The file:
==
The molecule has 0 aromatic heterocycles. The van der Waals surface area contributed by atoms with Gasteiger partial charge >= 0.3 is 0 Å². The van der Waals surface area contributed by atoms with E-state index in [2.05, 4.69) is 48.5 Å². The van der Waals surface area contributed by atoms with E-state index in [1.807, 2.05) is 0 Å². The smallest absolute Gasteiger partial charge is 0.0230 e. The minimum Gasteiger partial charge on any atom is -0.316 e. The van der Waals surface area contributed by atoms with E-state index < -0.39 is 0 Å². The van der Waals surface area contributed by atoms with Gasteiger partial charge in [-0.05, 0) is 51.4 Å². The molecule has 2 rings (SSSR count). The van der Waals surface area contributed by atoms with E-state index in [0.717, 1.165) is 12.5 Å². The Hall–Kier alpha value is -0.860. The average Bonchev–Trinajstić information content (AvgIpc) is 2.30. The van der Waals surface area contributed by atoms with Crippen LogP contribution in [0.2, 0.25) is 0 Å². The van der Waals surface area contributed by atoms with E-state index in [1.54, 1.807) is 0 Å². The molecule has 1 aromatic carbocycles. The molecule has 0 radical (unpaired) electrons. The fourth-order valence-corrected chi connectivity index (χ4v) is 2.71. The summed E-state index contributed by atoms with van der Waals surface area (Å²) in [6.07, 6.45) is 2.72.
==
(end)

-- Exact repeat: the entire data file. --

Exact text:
The molecule has 0 aromatic heterocycles. The van der Waals surface area contributed by atoms with Gasteiger partial charge >= 0.3 is 0 Å². The van der Waals surface area contributed by atoms with E-state index in [2.05, 4.69) is 48.5 Å². The van der Waals surface area contributed by atoms with E-state index in [1.807, 2.05) is 0 Å². The smallest absolute Gasteiger partial charge is 0.0230 e. The minimum Gasteiger partial charge on any atom is -0.316 e. The van der Waals surface area contributed by atoms with E-state index < -0.39 is 0 Å². The van der Waals surface area contributed by atoms with Gasteiger partial charge in [-0.05, 0) is 51.4 Å². The molecule has 2 rings (SSSR count). The van der Waals surface area contributed by atoms with E-state index in [0.717, 1.165) is 12.5 Å². The Hall–Kier alpha value is -0.860. The average Bonchev–Trinajstić information content (AvgIpc) is 2.30. The van der Waals surface area contributed by atoms with Crippen LogP contribution in [0.2, 0.25) is 0 Å². The van der Waals surface area contributed by atoms with E-state index in [1.54, 1.807) is 0 Å². The molecule has 1 aromatic carbocycles. The molecule has 0 radical (unpaired) electrons. The fourth-order valence-corrected chi connectivity index (χ4v) is 2.71. The summed E-state index contributed by atoms with van der Waals surface area (Å²) in [6.07, 6.45) is 2.72.